CE Marking – 20 things you need to know
Earlier this year, the European Commission released the latest listing titles and references for the harmonized standards used to demonstrate conformity with the current EU EMC Directive 2004/108/EC and the new R&TTE requirements started on 1 January 2015.
Placed on several categories of products, CE Marking is mandatory for machinery, electrical and electronic equipment, medical devices, personal protective equipment and toys. So if you are looking to sell an electronics product in the EU, you will need to affix a CE mark.
Here’s a quick round up of interesting facts about CE marking:
1. CE marking is a self-declaration where a manufacturer proves compliance with EU health, safety and environmental protection legislation and confirms a product’s compliance with relevant requirements
2. CE is Conformité Européenne (French) which means European conformity
3. With a CE mark, your product can be sold in the EU and in some other countries, including Turkey
4. CE directives affect manufacturers, importers and distributors/retailers, though a manufacturer is responsible for acquiring the CE mark
5. There are six steps to CE marking – identify the relevant directives and standards, verify the product’s specific requirements, identify whether an independent conformity assessment is necessary, test product, draw up technical documentation, add CE marking to the product
6. CE marking is not evidence of compliance – your technical documentation/technical file is
7. A Declaration of Conformity is a legal claim that products comply with applicable Directives and standards, though it is not evidence of compliance.
8. They are a number of CE Marking Directives including Electromagnetic Compatibility (EMC), Radio and Telecommunications Terminal Equipment (R&TTE) and Low Voltage (LV)
9. Common testing for compliance include tests for radiated emissions, conducted emissions and telecommunications port emissions
10. CE marking has nothing to do with product quality
11. CE marking is mandatory for those products it applies to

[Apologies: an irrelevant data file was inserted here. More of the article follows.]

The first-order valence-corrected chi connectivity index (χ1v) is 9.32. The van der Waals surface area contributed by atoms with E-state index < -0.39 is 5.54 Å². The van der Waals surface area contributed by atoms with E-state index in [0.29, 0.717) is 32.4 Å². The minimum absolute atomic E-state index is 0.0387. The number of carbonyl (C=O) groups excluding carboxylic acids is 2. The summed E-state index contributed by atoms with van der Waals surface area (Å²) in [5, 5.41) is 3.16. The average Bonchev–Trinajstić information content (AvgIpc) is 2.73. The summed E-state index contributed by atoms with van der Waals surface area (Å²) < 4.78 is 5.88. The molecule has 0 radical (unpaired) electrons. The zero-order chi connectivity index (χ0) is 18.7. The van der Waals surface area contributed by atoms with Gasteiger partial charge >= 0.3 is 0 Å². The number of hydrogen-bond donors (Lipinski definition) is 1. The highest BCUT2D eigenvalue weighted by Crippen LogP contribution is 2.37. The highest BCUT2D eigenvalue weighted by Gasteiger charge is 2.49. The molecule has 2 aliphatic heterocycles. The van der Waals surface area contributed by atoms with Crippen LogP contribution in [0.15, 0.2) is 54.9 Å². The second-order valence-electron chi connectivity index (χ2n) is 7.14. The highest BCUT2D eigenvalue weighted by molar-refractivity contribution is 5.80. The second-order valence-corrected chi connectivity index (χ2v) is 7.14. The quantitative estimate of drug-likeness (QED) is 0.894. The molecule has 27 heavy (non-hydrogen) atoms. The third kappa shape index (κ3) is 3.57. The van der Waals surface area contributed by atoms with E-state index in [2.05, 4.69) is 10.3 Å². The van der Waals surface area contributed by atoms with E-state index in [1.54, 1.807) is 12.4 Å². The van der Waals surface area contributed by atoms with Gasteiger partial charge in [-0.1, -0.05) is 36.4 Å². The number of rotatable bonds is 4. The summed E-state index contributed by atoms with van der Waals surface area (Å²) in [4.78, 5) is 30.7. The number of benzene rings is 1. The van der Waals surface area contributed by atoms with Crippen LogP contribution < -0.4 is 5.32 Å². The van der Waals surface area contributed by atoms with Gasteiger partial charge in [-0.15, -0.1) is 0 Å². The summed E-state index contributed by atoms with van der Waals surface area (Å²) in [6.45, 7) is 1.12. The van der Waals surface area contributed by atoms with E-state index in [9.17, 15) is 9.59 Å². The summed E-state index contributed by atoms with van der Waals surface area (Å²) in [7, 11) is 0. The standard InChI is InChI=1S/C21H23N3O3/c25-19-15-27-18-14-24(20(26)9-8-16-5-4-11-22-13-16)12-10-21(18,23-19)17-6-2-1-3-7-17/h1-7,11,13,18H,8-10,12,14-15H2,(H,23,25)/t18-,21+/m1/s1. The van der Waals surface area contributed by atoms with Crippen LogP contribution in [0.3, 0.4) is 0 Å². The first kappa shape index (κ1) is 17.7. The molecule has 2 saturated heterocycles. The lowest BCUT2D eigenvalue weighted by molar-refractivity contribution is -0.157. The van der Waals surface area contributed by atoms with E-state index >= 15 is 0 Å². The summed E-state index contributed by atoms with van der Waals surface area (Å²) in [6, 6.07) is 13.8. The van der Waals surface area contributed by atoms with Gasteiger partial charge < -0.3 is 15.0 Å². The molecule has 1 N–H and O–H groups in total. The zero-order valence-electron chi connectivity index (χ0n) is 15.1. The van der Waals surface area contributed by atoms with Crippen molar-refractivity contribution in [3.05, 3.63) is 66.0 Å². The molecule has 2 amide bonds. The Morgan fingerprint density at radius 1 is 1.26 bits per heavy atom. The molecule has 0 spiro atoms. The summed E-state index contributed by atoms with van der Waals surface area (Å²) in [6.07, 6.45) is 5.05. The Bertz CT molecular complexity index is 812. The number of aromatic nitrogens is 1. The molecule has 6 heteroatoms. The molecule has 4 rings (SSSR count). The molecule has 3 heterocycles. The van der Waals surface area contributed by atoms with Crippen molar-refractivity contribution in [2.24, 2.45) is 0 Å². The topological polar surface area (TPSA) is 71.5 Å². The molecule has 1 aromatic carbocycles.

12. Ofcom, the Trading Standards Institute and the National Measurement Office (in the UK) are able to enforce CE marking, ban a product from sale, and instigate fines for non-compliance
13. Unsafe products are shared in the EU via RAPEX – a rapid alert system on measures taken to prevent or restrict the marketing or use of products posing a serious risk to the health and safety of consumers
14. There is a very similar logo where the CE stands for Chinese Export or China Export – this has nothing to do with European conformity
15. The size of the CE mark must be at least 5 mm high
16. If the appearance and workmanship of a product do not allow for the CE marking to be affixed on the product itself, the marking has to be affixed to its packaging or accompanying documents
17. Earlier this year the European Commission released the latest listing titles and references for the harmonised standards used to demonstrate conformity with the current EU EMC Directive 2004/108/EC
18. New R&TTE requirements started on 1 January 2015
19. EMC and R&TTE testing is usually done at the end of product development
20. Early EMC and R&TTE testing can reduce product development cost and reduce time to market
ByteSnap Design recently expanded its electronics design capabilities by investing in a testing chamber and launching an early EMC testing service. This will enable the firm to identify and fix any issues prior to external testing – so de-risking a project and resulting in significant cost and time savings over a project lifetime.
NOTE: The CE mark, or formerly EC mark, is a mandatory conformity marking for certain products sold within the European Economic Area (EEA) since 1985. The CE marking is also found on products sold outside the EEA that are manufactured in, or designed to be sold in, the EEA.